Mine came with a ton of air in the coolant system which resulted in catastrophic overheating. I literally had 0 coolant in my radiator. Bled the system and it was an easy fix.

It has a single sided swing arm and some red paint on the frame. It results in every person under the sun asking what type and how much you paid for your ducati. (my brother has an aprilia mana and gets it too so youll probably be safe with the ktm)

I think the front end is on cocaine. Go north of 8000 rpm in any gear and in any mode and expect the front end to be everywhere. I used to see this as a problem and actually refused to ride the bike until it had a damper on it. Then I laughed and realized it made the bike 1000 times more entertaining to ride.

There are certainly things wrong with the bike that should and probably will be fixed. I would be willing to bet the tuono, ktm, and triumphs are all better executed bikes but at the end of the day 1 you dont have a crisis every time you see your bike 2 you arent doing the world a service and making everything look better by riding the ktm or the aprilia (aprilia really did a terrible job of making the tuono look good) and 3 all the things wrong with the MV make it hilarious and just the best thing to ride around on. The thing is a monster in the canyons. It's comfortable to ride long distances on with little to no pain (I came from an sv650s that I could hardly get 100 miles out of before I needed to get off. I could go all day on the MV). Its deceptively small for how powerful it is (something to the tune of 4 inches shorter wheelbase than the streetfighter 848). Put it into sport mode on a twisty road and no other bike will cross your mind. I'll liken it to my car. I drive a mini cooper s. I could have a golf gti and it would probably be faster in a straight line, quieter for passengers, and more spacious. But I dont because my mini is just ridiculous in every way; anything more than 2000 rpm and you can hear the supercharger from a block away, the exhaust somehow manages to turn the back seat into a vibrator and the thing runs circles around sports coupes in the twisties.

If I was a magazine editor the MV would probably lose in comparison to the other two bikes. If I was a buyer? The MV would earn my money every day of the week.
Very nicely put. It's a worry sometimes that the forum seems to be full of the negatives, it might be a bit off putting for potential buyers. Hopefully more of this will help straighten things out.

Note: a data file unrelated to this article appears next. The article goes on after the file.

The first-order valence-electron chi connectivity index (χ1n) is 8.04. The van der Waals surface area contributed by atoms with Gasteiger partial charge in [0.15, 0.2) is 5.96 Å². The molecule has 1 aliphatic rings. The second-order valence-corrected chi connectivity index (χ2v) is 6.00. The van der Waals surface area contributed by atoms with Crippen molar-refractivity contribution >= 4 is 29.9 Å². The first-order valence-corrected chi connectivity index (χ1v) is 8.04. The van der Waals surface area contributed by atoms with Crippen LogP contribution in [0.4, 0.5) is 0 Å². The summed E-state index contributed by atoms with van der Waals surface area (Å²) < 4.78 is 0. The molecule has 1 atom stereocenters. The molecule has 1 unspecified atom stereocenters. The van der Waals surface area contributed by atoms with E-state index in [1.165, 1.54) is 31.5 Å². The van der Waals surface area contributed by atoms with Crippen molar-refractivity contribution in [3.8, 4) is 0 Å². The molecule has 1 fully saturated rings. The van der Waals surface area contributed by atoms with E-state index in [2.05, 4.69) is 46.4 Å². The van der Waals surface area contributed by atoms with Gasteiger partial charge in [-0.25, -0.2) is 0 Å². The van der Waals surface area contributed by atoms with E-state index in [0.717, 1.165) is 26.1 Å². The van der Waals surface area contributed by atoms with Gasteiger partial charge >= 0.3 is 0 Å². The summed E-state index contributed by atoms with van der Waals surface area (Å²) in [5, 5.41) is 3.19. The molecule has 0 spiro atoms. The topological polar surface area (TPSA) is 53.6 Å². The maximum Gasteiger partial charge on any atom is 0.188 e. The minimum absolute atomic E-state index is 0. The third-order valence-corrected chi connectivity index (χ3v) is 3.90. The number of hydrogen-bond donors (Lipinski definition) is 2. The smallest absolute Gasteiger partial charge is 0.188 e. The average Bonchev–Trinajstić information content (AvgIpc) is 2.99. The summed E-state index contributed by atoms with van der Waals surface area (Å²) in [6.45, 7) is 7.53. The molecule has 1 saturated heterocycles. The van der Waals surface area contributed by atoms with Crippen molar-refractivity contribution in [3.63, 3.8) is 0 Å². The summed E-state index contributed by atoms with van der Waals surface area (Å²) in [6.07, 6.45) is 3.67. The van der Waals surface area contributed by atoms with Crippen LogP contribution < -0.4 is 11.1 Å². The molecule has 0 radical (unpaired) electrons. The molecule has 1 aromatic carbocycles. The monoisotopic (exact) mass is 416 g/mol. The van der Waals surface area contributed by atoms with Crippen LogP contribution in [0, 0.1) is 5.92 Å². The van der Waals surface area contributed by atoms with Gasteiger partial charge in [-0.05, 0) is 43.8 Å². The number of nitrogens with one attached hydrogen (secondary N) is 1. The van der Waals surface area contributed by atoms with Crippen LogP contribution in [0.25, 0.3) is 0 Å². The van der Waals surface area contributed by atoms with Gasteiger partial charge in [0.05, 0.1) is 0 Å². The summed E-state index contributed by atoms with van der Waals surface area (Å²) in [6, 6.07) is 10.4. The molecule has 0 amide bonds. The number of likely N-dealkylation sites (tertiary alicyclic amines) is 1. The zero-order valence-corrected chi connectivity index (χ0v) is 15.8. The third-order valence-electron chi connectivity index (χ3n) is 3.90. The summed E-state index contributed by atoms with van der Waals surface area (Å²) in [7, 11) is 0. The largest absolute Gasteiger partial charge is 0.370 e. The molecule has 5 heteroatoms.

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So I was riding to work and remembered I forgot to put down the biggest complaint by a country mile that I have of all the 3 cylinder MVs. So for some idiotic reason the designers of the bike decided that they were going to invert the controls for the horn and for the blinkers. It doesnt sound like a problem until you try and use the horn. Not only is it a mile above where it should be but its also grows out and away from the left handle bar. So basically you have to reach all the way across the left control in order to push the button hard enough to actually use the horn. Long story short it makes the blinkers a lot easier to use but it makes the horn useless. Some people might not have a problem with this but I actually like being able to honk at people who are trying to run me off the road.
 

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I found that but got used to it quickly enough, if you have more than one bike that you switch from regularly then tough, serves you right for showing off with all those bikes ;)
 

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True enough but with an extra 400cc I expected him to be a little closer :)
And the 1199 is a textbook example for what i think is wrong with modern Ducati's. It's not a Twin, it's an inline 4 with 2 cilinders and no bottom power. They should just drop the Twin and go with a V4. Reintroduce the aircooled 2-valve desmo engines with dry clutches for the other models.

Edit:
They would still sell a lot of the sport bikes, maybe even more. It's a Ducati, even if it would fall apart just by looking at it it would sell.
 

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All things noted by nneal12 that may not appeal to riders that are not used to italian bikes is a necessary part to what makes this bikes so exotic and unique. It's the heart, soul and feel. Some things perfectly engineered germans or very precise japanese have yet to learn. For example, can MV make a smoother gear changes ? For sure, they just need to order same parts used by new yamaha mt-09. But I am sure they do not want to. (I can assure you the B3 800 gearbox (and the bike, as a whole) is much more smoother and easier to ride (while at the same time much more exciting) than my other baby duc monster s2r 1000).
So yeah, I have to agree that if and when parallel tests are done in moto magazines, MV does not score highest. However, most editors would choose one for themselves rather than ones they scored better. Why is that ? Because, there is no (yet) metrics to measure "having soul" and "the size of smile it puts on riders face" and this is where agusta wins. By far...